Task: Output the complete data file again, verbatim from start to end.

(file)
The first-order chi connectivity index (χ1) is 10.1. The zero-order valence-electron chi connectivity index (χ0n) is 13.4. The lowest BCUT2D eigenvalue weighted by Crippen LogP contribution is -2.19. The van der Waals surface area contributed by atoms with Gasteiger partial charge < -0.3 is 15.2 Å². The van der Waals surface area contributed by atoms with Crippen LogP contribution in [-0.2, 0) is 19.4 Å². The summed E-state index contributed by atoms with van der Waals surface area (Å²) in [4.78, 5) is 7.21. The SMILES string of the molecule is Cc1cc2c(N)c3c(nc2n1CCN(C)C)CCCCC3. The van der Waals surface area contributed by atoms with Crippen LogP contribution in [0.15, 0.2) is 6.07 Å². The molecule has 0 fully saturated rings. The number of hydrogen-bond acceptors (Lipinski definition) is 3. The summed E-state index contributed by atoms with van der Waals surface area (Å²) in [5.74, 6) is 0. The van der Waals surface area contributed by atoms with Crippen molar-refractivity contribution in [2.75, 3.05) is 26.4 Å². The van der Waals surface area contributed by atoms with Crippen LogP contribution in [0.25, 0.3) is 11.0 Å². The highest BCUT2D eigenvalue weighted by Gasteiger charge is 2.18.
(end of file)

The first-order chi connectivity index (χ1) is 10.1. The zero-order valence-electron chi connectivity index (χ0n) is 13.4. The lowest BCUT2D eigenvalue weighted by Crippen LogP contribution is -2.19. The van der Waals surface area contributed by atoms with Gasteiger partial charge < -0.3 is 15.2 Å². The van der Waals surface area contributed by atoms with Crippen LogP contribution in [-0.2, 0) is 19.4 Å². The summed E-state index contributed by atoms with van der Waals surface area (Å²) in [4.78, 5) is 7.21. The SMILES string of the molecule is Cc1cc2c(N)c3c(nc2n1CCN(C)C)CCCCC3. The van der Waals surface area contributed by atoms with Crippen LogP contribution in [0.15, 0.2) is 6.07 Å². The molecule has 0 fully saturated rings. The number of hydrogen-bond acceptors (Lipinski definition) is 3. The summed E-state index contributed by atoms with van der Waals surface area (Å²) in [5.74, 6) is 0. The van der Waals surface area contributed by atoms with Crippen molar-refractivity contribution in [2.75, 3.05) is 26.4 Å². The van der Waals surface area contributed by atoms with Crippen LogP contribution in [0.25, 0.3) is 11.0 Å². The highest BCUT2D eigenvalue weighted by Gasteiger charge is 2.18.